What are the three secrets of great performance

17th-century writers were still re-telling a story going back via Quintilian and Cicero to Demosthenes (4th cent. BC). The question was posed:

 

What are the three secrets of great performance?

Action Action Action

 

Demosthenes’ first answer was “Action!”. And his second answer was “Action!”, And his third answer was also “Action”.

Greek Drama

Meanwhile, in the decades before the year 1600, philosophers of performance were impressed by the emotional power of the ancient Greek and Roman dramas, which (they believed) had been fully sung. So Cavalieri and his colleagues wanted Action in their music, and Music in their dramas: fully-sung music-drama was the epitome of their beliefs in the power of performance.

The modern label 'first opera' encourages us to consider all that came after Cavalieri. But to understand his work, we need to view it in its own historical context. And we should be cautious: even though this is sophisticated, dramatically powerful, fully-sung music-theatre, Cavalieri did not call it 'opera'. It is a 'Rappresentatione', a 'show'. It is not 'primitive', but it certainly is different from our modern expectations.

The modern label ‘first opera’ encourages us to consider all that came after Cavalieri. But to understand his work, we need to view it in its own historical context. And we should be cautious: even though this is sophisticated, dramatically powerful, fully-sung music-theatre, Cavalieri did not call it ‘opera’. It is a Rappresentatione, a ‘show’. It is not ‘primitive’, but it certainly is different from our modern expectations.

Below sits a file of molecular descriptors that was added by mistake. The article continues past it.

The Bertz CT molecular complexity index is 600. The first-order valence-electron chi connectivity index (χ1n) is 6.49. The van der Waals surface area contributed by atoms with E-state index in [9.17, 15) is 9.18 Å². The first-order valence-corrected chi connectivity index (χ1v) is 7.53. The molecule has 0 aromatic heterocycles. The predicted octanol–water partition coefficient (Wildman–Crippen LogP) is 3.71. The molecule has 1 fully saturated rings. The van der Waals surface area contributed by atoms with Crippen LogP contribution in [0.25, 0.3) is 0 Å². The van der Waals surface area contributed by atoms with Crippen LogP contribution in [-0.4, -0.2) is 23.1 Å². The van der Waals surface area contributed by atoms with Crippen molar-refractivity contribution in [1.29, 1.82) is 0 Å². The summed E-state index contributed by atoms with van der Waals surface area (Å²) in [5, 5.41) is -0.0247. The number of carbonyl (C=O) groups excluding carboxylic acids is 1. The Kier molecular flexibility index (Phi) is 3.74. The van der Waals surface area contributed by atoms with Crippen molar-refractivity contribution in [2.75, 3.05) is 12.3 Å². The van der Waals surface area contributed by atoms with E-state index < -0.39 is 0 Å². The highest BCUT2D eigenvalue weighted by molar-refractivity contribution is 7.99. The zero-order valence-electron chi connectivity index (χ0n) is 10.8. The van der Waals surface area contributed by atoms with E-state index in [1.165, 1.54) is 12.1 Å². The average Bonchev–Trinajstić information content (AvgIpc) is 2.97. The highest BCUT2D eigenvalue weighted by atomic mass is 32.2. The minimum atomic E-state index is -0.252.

Tardis

Not ‘primitive’ but DIFFERENT…

… might well be our motto, as we climb into our time-machine in order to explore Planet Earth, circa 1600.

 

Architecture and Art

This was an age of impressive architecture: as assistant to Michelangelo, Cavalieri’s father Tommaso was closely involved with the building of St Peter’s Rome. Painting became ever more dramatic, culminating in the chiaroscuro of Caravaggio. Even religious subjects were depicted with theatrical bravura: Tommaso de Cavalieri was the model for Adam in Michelangelo’s frescos for the Sistine Chapel.

Exploration and Science

The exploration of the Americas continued, charted by sophisticated world maps. Galileo trained his telescope on the moons of Jupiter, and also experimented with gravity at the tower of Pisa.

Music Dance Swordsmanship

Italian ladies and gentleman at court would spend much of their time making music in madrigal groups or consorts of viols. Several hours each day would be spent learning and performing new social dances. And a couple more hours daily were devoted to practising swordsmanship, with the fashionable rapier, well over 1 metre long, with a needle point and razor-sharp edges.

Circa 1600

There was plenty of new music. Cavalieri’s opera was quickly followed by Caccini’s Le nuove musiche (1601/2), the first collection of songs with continuo-bass  accompaniment, which includes the famous Amarilli, mia bella. In 1607, Monteverdi’s ‘story in music’ Orfeo was performed: Aggazzari’s treatise from that year, Del sonare sopra’ l basso explains how many different kinds of instrument could improvise accompaniments from the same continuo-bass notation. In 1610, Monteverdi’s magnificent Vespers mixed old-style polyphony with the new techniques of continuo-song; Capo Ferro’s survey of rapier swordsmanship is from the same year. In England, this was the age of Shakespeare’s plays (full of music, of course) and Dowland’s melancholic lute-music.

Dowland

In 1609 Dowland also translated into English an influential book on singing, Ornithoparcus’ Micrologus, in which he emphasises the particular importance of rhythm.

 

 

 

Instruments

Violin family